Like multiple pebbles thrown into a pond, one at a time, the circles keep widening in the matter of the newly-former director of the CIA, David Petraeus. Only a few days ago, the story first broke that the universally lauded American general had tendered his resignation as CIA head after he had been told his affair with his biographer, Paula Broadwell, had become embroiled in an FBI investigation. With that, he had fallen on his sword (perhaps after gazing on all the Afghan swords and daggers he had just decorated his CIA office with) which President Obama then reluctantly accepted – just as he was winning his second term of office. As they say, the real life is always better than fiction.
In his stellar military career Petraeus had reconstructed US military doctrine for dealing with the continuing Iraqi insurgencies, following the chaos that had followed George W Bush’s ill-conceived war to eliminate Saddam Hussein. For his brilliance, Petraeus had been sent to Baghdad by the president to apply Petraeus’ own doctrine to make it possible for American troops to bring their involvement there to a more or less successful conclusion. In a similar way, he was then sent to Kabul, Afghanistan to recreate that approach there as well.
Recognized and honoured for his military exploits, then, as the defence establishment’s premier thinking general, and now with extensive experience in that sensitive region, he was appointed head of the CIA when that organization was increasingly involved with sussing out the implications for the US from the aftermath of the Arab Spring.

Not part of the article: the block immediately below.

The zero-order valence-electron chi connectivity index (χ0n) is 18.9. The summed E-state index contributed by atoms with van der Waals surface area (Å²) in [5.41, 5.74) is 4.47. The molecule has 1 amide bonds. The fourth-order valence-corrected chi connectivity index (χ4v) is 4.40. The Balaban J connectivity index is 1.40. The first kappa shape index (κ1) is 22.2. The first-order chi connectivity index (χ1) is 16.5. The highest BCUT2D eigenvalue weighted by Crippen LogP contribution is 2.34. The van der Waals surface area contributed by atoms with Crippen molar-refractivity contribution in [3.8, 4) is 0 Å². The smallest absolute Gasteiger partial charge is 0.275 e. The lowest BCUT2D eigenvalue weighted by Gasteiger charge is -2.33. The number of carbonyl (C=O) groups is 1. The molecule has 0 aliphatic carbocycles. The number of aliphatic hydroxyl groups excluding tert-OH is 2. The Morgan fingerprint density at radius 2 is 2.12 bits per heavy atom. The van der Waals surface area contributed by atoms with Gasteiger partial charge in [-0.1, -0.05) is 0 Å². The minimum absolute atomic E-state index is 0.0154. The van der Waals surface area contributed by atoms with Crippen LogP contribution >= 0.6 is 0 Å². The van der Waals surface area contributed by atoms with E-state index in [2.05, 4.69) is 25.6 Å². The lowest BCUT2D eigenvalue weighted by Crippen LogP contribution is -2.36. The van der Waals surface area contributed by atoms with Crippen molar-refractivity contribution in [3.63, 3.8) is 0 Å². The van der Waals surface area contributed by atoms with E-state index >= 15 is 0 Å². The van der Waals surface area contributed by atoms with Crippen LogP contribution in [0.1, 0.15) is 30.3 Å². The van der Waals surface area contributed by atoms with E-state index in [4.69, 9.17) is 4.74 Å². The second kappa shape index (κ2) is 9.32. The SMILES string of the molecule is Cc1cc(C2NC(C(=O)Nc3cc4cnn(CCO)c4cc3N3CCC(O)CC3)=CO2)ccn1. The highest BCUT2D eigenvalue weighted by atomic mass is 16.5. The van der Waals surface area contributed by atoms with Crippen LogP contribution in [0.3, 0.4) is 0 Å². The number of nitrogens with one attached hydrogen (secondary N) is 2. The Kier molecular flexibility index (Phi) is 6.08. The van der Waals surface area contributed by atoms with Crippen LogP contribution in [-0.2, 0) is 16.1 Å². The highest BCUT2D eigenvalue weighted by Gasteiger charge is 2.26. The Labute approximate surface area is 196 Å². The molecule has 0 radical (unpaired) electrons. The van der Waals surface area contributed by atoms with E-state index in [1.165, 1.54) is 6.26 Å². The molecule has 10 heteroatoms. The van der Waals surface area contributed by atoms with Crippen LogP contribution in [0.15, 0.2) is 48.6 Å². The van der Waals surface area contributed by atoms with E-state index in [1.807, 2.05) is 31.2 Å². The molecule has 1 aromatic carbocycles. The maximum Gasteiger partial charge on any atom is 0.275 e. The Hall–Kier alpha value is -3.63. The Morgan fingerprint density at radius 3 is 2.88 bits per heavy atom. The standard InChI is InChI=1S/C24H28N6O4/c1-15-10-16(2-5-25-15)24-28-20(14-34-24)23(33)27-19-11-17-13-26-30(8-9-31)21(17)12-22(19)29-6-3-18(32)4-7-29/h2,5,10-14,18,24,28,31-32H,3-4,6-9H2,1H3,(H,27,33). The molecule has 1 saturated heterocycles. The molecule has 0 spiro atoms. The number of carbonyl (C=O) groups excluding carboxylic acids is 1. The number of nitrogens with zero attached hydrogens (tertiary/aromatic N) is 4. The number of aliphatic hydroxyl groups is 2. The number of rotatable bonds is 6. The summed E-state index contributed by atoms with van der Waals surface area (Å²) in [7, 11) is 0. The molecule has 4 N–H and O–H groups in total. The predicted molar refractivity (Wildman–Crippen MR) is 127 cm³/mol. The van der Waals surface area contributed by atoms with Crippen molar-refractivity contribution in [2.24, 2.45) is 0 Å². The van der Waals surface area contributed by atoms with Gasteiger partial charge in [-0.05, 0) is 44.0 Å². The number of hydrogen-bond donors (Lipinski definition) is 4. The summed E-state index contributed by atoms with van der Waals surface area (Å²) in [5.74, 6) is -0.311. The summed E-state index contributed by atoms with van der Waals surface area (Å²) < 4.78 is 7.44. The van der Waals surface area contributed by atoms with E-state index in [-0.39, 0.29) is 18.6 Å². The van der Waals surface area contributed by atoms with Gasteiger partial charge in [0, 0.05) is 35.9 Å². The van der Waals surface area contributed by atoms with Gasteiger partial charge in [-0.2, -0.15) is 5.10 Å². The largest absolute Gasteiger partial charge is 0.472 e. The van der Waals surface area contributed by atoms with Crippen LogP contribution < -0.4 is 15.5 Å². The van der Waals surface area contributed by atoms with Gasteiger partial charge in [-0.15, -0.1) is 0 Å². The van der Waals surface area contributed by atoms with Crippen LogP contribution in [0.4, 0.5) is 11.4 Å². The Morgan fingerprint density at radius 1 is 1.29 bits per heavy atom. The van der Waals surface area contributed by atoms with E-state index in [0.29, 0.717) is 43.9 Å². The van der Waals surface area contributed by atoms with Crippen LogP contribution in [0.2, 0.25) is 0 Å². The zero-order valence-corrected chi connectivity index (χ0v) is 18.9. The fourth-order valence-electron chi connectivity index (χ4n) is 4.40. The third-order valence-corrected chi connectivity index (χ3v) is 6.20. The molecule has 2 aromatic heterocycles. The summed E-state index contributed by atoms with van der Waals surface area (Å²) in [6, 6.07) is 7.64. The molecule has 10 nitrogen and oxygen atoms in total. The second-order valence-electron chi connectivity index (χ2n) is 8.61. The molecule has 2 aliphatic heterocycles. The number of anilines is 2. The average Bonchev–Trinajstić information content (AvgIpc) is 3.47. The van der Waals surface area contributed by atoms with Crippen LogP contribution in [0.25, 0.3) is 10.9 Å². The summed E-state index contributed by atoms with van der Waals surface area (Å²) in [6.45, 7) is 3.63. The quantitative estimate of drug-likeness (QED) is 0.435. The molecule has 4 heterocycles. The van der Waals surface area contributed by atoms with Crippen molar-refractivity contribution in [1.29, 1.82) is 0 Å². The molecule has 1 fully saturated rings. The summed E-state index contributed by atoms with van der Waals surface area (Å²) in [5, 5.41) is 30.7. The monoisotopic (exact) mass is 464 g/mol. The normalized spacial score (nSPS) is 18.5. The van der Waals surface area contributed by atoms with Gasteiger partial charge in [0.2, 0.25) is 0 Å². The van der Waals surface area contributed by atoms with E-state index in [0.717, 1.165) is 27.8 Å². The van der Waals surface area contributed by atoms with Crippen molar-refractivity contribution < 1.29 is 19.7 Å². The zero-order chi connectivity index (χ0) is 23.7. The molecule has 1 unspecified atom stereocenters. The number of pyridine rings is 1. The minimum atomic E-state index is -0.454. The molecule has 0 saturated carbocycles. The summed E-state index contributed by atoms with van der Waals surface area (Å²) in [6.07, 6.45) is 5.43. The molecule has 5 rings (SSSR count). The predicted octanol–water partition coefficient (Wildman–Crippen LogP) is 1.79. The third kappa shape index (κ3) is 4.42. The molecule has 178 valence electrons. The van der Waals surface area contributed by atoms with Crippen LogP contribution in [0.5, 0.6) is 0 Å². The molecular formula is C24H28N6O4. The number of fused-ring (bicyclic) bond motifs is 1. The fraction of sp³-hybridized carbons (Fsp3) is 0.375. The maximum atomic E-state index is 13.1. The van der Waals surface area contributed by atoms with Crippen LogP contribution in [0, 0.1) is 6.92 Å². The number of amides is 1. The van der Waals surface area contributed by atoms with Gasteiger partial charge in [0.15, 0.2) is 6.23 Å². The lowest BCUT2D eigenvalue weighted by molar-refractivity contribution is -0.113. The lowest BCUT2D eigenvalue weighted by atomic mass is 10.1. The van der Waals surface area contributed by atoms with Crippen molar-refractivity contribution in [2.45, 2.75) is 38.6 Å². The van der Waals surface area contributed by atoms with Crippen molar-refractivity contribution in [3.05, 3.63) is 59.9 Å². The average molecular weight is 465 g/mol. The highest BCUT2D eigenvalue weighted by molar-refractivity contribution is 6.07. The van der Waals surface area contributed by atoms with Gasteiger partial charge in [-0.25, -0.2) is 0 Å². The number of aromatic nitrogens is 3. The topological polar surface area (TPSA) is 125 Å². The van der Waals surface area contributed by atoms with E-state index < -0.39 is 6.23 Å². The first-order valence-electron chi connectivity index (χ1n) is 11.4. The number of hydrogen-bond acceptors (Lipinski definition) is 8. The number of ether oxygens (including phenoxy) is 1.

In the days that followed his resignation, however, surprises have just kept coming. The other woman (Petraeus has been married for nearly 40 years) turns out to have been the co-author of the general’s authorised, hagiographic biography. She is a former active duty military career officer now on reserve duty, a Harvard PhD student, and, just like the general, a total fitness junkie. Oh, and by the way, she is also married, with two young children (Petraeus also has two children, but, given the age differential, his are grown and one is also a career military officer).
Paula Broadwell, the biographer-paramour, and Petraeus met when she was doing research for her thesis on leadership. He gave a lecture on his leadership style – and she got the acolyte stars in her eyes, redirecting her work into a more focused biographic study of his leadership doctrine and philosophy. Petraeus, well-known and admired for his enthusiasm in mentoring younger officers and scholars, encouraged Blackwell in her studies and the two were increasingly seen together in Kabul, doing six-minute mile runs together, contemplating the art of leadership – and, apparently, followership.
Other officers in Petraeus’ command hinted that this marriage of two true minds was more than a little unseemly. That, and the fact that she kept showing up in that ultra-conservative, strict Islamic society in the kind of clothing more suitable for teenagers on a stroll through a trendy, hip district in Manhattan or London. Soon enough, he was at CIA headquarters in Langley, Virginia, and they were now more than soul mates, communicating clumsily via an arrangement whereby they shared an email address but each would leave the other little notes in that address’ draft message box – a sort of not particularly hi-tech electronic dead letter box.